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Git, curl, systemd Roll with Tumbleweed

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openSUSE Tumbleweed gave rolling release users a snapshot every day this past week.

The latest snapshot to be released was 20211124. This snapshot brought systemd 249.7, which focused on package tests and updated dependencies for the testsuite. The text editor vim had a minor update to version 8.2.3640, but it was filled with many fixes; some of the fixes included taking care of a memory leak, crashes and performance issues related to GTK. The removal of a redundant script header was made in the update of dracut and optimal compression parameters were made for zstd in the Linux-boot process package. Other packages to update in the snapshot were autoyast2 4.4.22, embedded Linux library ell 0.46, GNOME’s document viewer evince 41.3 and gtk-vnc 1.3.0.

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MicroOS Expands Security With Keylime

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Recently MicroOS gained some new options in relation with security. The distribution has now integrated Keylime, an open source project for doing remote attestation with TPMs.

If you follow the news about Windows 11, you are aware of what is a TPM. The Trusted Platform Module (TPM) is a cryptoprocessor, described by the Trusted Computing Group (TCG) in a specification that has been standardized in a ISO/IEC document. You can find the TPM already soldered in the mainboard of your computer, but they can also be found as a service in the firmware, or inside your CPU.

This co-processor can be used for many tasks related with security. For example, we can use it to generate symmetric and asymmetric keys, encrypt some memory blocks (not too big, as they are a bit slow), or to as storage for keys that can be used only for us (or applications that have permissions).

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Operating Systems: EasyOS, NetBSD, SUSE, and Ubuntu

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  • NetBSD Project Report: Add support for chdir(2) support in posix_spawn(3)

    The primary goal of the project was to extend posix_spawn(3) to include chdir(2) for the newly created child process. Two functions were supposed to be implemented, namely posix_spawn_file_actions_addchdir() and posix_spawn_file_actions_addfchdir(), to support both chdir(2) and fchdir(2) respectively. posix_spawn() is a POSIX standard method responsible for creating and executing new child processes.


  • STFC: Using Kubernetes to better understand climate change | SUSE Communities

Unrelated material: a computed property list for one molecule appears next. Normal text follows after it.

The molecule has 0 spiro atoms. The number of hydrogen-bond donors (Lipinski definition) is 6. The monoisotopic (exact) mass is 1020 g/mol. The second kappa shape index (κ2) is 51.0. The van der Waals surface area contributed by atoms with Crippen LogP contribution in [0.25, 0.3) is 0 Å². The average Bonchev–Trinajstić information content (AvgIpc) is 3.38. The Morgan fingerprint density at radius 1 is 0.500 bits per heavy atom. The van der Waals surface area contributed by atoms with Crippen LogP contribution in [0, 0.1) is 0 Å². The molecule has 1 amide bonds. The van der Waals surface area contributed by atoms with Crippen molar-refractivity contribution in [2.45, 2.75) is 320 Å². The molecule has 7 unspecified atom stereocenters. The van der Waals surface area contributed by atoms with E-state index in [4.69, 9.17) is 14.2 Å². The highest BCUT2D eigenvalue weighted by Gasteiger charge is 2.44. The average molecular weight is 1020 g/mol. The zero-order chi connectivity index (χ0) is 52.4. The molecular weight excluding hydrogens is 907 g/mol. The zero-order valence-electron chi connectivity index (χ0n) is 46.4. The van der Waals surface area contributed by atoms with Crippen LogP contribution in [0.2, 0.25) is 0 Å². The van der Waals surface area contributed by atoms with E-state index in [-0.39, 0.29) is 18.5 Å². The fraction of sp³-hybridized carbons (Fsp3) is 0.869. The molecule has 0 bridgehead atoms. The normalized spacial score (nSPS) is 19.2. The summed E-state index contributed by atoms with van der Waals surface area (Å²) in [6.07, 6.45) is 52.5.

“The team at STFC were looking for a vendor-backed solution to help manage its Kubernetes estate. Working with SUSE Rancher, the Kubernetes architecture was easy to deploy, manage and scale.” Sheng Liang, President of Engineering and Innovation, SUSE.

  • Thank you, SUSE QE

    Some here might not know it, but some teams from the 'SUSE Quality Engineering Linux Systems Group' use the Redmine installation here at to track the results of the test automation for openSUSE products. Especially openQA feature requests are tracked and coordinated here.

    As the plain Redmine installation does not provide all wanted features, we included the "Redmine Agile plugin" from RedmineUP since a while now. Luckily the free version of the plugin already provided nearly 90% of the requested additional features. So everybody was happy and we could run this service without problems. But today, we got some money to buy the PRO version of the plugin - which we happily did Smile


  • Ubuntu Desktop Accessibility: Our VPAT Conformance Report

    Canonical is pleased to share that our latest Ubuntu Accessibility Conformance Report, International Edition is now available for download. Based on VPAT Version 2.4, This report covers Ubuntu Desktop Accessibility, with a focus on Ubuntu 18.04 LTS Desktop and Ubuntu 20.04 LTS Desktop.

  • Dell EMC PowerEdge and Canonical Charmed Ceph, a proven solution

    Here at Canonical, we have lots of industry partnerships where we work jointly, hand-in-hand, to produce the best possible outcomes for the open source community. From getting early access to next generation hardware to ensure Ubuntu is fully compatible when it’s released, to creating solution orientated reference architectures for products built on top of Ubuntu like Charmed Ceph, Canonical is committed to engineering the best possible computing experience.

    Recently, our product management and hardware alliances teams came together with Dell Technologies to collaboratively define, test, and validate a Dell EMC PowerEdge based Charmed Ceph reference architecture.

Ruby, Plasma, GTK Update in Tumbleweed

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There were a total of four openSUSE Tumbleweed snapshots released this week.